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Question

What are the biggest barriers that utilities face in transforming their DSM programs from broad offerings with a primary goal to achieve energy savings, to targeted programs with a goal to achieve savings in the right place at the right time?

James Giordano's picture
Principal Nexant, Inc.

Jim is a Principal with Nexant’s Utility Services business unit located in the Chandler, AZ office. Jim has more than 25 years experience in the field of energy management. He leads teams...

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Over the years, as I have worked with utility clients on their DSM/EE program offerings, I have witnessed a growing industry buzz about the transformation of DSM programs from broad offerings that are promoted to all of a utility's customers in a peanut butter approach, toward more integrated programs that blend energy efficiency and demand response, while targeting specific areas and/or customers as a way to address distribution constraints. Yet the number of utilities that are actually taking this sort of targeted approach are few. I am curious to get the community's thoughts on what are the biggest barriers that utilities must overcome when transforming their DSM programs from broad offerings with a primary goal to achieve energy savings, to targeted programs with a goal to achieve savings in the right place at the right time?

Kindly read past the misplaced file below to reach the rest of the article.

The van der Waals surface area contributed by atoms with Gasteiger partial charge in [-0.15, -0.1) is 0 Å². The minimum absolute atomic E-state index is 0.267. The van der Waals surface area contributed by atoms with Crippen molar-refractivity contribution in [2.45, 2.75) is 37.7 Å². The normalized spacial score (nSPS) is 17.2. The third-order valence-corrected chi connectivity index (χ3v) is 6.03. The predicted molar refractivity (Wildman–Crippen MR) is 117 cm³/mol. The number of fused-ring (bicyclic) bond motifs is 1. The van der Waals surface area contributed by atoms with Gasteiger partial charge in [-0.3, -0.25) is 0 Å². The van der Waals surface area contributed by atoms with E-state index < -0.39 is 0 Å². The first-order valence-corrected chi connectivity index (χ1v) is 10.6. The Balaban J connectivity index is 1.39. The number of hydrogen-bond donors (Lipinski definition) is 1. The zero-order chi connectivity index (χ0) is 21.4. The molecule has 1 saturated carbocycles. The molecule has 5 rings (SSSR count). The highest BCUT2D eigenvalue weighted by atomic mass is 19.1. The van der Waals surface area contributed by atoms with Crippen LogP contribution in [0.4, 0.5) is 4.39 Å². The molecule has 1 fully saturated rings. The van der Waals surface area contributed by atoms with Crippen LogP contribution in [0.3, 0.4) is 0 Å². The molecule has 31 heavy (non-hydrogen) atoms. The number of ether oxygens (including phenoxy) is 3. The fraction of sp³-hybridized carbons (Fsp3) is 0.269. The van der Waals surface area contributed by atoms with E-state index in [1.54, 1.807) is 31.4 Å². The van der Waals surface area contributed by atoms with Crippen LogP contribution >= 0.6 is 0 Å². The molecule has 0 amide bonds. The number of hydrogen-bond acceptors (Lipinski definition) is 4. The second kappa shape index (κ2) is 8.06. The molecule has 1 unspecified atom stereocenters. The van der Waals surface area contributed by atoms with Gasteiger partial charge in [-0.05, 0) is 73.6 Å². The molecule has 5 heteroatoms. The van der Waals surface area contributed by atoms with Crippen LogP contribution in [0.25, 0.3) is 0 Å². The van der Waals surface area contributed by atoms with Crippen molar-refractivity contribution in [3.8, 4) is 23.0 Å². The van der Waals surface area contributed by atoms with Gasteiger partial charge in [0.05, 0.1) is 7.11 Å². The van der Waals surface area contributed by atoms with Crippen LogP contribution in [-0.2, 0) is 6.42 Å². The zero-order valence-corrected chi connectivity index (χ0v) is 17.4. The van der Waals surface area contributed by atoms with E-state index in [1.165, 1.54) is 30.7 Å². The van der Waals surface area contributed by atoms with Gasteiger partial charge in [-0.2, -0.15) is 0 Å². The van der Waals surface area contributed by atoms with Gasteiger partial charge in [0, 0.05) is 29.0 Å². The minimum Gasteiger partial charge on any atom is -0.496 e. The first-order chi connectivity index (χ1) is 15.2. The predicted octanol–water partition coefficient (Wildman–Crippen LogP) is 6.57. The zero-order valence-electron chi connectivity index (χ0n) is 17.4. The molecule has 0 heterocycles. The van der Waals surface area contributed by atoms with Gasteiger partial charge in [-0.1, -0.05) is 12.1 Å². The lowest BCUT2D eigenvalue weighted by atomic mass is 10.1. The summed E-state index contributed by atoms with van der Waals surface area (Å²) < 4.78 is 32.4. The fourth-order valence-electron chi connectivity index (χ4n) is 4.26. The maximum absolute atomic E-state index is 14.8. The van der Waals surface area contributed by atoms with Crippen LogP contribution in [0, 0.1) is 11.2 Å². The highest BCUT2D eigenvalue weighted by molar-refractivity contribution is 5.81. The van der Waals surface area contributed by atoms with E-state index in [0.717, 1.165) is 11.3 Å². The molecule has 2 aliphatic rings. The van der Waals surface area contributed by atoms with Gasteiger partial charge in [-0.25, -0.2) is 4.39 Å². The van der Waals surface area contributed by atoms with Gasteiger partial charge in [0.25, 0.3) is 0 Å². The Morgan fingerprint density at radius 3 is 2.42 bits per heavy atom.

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Your points are all well taken and well supported, but I would like to comment on some other dimensions of the utility industry that I believe are equally important – if not more so – to the future development and success of the aforementioned and other utility programs…

 

Regulatory Oversight & Rulemaking